Types of Glazes for Cakes

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Glaze is often used on bundt cakes.
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No cake is complete until it has some kind of icing or topping. Cake glazes, which can also be used to liven up cookies, muffins, scones, donuts and other baked goods, are some of the easiest kinds of toppings to make. Most glaze recipes can be easily customized for flavor, texture and color and are great options for Bundt cakes and other pastries that are not easy to frost with a spatula.

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Sugar Glaze for Cakes

One of the quickest and easiest glazes you can make is a classic sugar glaze, which calls for powdered sugar, vanilla extract and either milk or water. A glaze should always be smooth, so it's a good idea to sift the sugar to remove any lumps. The amount of liquid you add will depend on the consistency you are seeking. Use less milk or water for a thicker glaze that you can apply with a spatula and add more milk and water for a runnier glaze.

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You can also add other ingredients to your glaze if you are going for a specific flavor. For example, for a lemon or orange glaze, add some lemon or orange juice. You can also incorporate food coloring to change the color of the glaze. Adding some corn syrup to the glaze will make a sugar glaze shiny.

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Chocolate Ganache Pastry Glaze

Another simple glaze that works well on cakes is chocolate ganache, which is made of chocolate, cream and corn syrup melted together on a stove top to create a pourable mixture. The ganache can be reheated if it becomes too thick to pour. The amount of chocolate you eat will determine the thickness of the chocolate ganache glaze. You can also add additional flavors to a chocolate ganache using vanilla or orange extract, coffee or a small amount of your favorite liqueur.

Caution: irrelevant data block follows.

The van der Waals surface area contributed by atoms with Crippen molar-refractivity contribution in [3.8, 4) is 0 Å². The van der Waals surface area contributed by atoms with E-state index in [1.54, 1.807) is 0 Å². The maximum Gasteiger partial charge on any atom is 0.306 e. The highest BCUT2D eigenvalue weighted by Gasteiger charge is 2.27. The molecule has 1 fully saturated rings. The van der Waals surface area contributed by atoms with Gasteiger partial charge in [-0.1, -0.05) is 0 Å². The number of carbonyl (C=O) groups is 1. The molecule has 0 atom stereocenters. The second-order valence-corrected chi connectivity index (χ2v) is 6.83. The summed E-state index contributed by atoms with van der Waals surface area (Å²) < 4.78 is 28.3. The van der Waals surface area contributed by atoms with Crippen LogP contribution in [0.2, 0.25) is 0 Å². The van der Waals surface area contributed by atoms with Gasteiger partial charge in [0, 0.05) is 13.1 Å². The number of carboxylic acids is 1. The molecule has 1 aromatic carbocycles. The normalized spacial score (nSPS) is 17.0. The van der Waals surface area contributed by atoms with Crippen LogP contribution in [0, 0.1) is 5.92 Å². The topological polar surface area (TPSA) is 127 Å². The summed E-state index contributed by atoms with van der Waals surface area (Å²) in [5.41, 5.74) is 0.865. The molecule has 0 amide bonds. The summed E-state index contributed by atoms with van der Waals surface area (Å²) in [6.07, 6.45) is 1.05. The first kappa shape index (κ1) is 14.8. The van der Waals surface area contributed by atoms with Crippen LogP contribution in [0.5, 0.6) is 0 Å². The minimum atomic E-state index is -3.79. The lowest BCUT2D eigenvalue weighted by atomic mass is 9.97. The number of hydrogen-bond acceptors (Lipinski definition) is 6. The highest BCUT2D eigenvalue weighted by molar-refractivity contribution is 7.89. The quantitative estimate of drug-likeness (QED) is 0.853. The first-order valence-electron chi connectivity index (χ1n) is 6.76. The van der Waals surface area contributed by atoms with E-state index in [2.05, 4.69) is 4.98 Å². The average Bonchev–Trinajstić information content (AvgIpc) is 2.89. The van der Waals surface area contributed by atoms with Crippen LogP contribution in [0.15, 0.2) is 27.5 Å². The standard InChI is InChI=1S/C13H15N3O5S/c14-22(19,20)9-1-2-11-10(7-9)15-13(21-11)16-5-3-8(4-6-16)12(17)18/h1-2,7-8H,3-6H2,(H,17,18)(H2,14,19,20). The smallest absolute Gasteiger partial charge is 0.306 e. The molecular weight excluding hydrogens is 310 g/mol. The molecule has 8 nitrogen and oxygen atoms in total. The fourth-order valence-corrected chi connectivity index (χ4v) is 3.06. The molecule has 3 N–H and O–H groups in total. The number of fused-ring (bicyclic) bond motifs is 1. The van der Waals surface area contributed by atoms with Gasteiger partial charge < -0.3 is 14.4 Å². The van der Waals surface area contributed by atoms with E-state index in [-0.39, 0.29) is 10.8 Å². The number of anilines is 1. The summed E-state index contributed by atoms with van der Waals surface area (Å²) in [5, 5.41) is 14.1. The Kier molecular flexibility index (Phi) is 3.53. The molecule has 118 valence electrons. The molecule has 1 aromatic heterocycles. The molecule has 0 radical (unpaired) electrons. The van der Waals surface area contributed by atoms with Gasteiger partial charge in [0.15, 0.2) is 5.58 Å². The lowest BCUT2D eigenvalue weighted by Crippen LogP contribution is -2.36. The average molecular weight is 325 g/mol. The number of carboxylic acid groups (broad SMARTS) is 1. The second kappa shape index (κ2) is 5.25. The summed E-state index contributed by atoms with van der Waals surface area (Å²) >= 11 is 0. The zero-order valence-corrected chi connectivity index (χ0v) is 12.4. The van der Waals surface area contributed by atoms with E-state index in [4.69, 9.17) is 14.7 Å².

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Mirror Glazed Cakes

If you have a bit of time to spend on making a glaze, you can consider whipping up a mirror glaze, which gets its name from its reflective qualities. This type of ganache owes its shininess to gelatin. Like with other glazes, you can adjust the flavor or color.

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A mirror glaze can be poured directly over a cake or over buttercream icing. If you are applying a mirror glaze over buttercream, you'll want to make sure the frosted cake is frozen before glazing. In either case, after applying a mirror glaze, the cake needs to be refrigerated to give the glaze a chance to set.

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Other Types of Glazes

You can elevate a simple sugar glaze by using fresh fruit, such as strawberries, raspberries or blueberries. To make a fruit glaze, you'll want to mash up the fruit with granulated sugar over heat and then strain the fruit and add the remaining juice to the rest of the ingredients.

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You can also make a delectable caramel glaze using heavy cream and brown sugar. Add a pinch of sea salt and you have a salted caramel glaze that will complement many types of pound cakes, pies and cheesecakes, especially those featuring fall flavors, like apple and pumpkin.

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